PhD Dissertation Defense: NITC Fellow Kristina Currans
Advisor: Dr. Kelly J. Clifton
Since its first edition in 1976, the Institute of Transportation Engineers (ITE) Trip Generation Handbook has become the predominant method for estimating the transportation impacts of land use, despite the lack of sensitivity to changes in the urban environments. As a result, local governments continue to be hampered by the urban application of the Handbook, overestimating (and overcharging for) automobile facilities, creating additional barriers to achieving multimodal or sustainable comprehensive plans. This dissertation explores the spatial, social, and temporal contexts of ITE’s Handbook, quantifying variations in vehicle trip generation estimates where possible. The findings from a case study application—building upon several previous studies as well as the author’s original analyses—suggest the compounded bias of these data substantially overestimate retail automobile demand, even in the suburban areas for which these data are meant to represent. Implications and recommendations for practice will be discussed.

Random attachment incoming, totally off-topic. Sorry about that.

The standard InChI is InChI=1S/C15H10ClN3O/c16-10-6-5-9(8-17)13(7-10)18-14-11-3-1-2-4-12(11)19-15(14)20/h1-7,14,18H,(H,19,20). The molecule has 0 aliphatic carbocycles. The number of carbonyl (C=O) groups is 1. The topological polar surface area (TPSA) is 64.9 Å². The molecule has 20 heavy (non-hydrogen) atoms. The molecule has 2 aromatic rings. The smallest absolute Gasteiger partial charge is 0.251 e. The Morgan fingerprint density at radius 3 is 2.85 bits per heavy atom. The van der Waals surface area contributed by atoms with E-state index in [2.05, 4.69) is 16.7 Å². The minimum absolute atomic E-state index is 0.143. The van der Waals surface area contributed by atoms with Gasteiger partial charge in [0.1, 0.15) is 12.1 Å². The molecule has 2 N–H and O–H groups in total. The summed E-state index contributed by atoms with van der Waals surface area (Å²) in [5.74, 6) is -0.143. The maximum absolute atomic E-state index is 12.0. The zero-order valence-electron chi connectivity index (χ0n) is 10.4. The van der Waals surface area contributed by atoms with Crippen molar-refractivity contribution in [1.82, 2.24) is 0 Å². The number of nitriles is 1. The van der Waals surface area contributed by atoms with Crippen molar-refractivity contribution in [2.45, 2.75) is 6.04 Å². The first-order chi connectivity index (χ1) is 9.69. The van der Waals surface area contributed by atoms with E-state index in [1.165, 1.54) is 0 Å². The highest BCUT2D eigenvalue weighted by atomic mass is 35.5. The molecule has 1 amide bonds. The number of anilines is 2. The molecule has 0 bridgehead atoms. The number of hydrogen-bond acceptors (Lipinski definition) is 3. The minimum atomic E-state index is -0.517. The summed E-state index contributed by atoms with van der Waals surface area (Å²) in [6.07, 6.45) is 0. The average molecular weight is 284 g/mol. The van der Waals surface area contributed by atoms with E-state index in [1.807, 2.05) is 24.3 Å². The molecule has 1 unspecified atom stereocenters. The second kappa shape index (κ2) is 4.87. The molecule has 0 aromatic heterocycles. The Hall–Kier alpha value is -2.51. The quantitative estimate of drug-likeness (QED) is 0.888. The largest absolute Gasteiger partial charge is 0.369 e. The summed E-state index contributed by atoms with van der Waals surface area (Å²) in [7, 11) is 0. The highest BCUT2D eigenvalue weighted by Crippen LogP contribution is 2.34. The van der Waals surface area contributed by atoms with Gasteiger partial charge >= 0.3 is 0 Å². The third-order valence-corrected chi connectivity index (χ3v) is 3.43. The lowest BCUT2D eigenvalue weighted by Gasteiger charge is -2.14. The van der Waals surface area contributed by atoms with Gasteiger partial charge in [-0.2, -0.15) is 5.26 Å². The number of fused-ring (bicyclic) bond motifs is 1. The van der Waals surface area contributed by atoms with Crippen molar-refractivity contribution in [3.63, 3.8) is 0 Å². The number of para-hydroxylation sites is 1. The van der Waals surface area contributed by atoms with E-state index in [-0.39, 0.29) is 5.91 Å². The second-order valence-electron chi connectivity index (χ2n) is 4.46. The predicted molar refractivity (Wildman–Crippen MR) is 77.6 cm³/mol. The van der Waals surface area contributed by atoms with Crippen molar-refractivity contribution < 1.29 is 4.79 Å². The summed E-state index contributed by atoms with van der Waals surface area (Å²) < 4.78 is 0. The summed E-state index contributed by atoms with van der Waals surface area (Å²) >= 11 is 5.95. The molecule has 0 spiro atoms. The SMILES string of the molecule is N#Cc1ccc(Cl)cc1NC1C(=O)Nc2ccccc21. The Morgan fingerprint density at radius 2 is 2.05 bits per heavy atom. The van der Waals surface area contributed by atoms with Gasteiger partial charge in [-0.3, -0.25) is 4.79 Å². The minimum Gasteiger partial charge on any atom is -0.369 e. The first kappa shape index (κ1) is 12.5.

Kristina Currans pursues research focusing on the relationship between travel behavior and land use. Her work is motivated by her personal interest in improving the ways in which we plan for development, ultimately giving communities more choices in how they live and how they get around.
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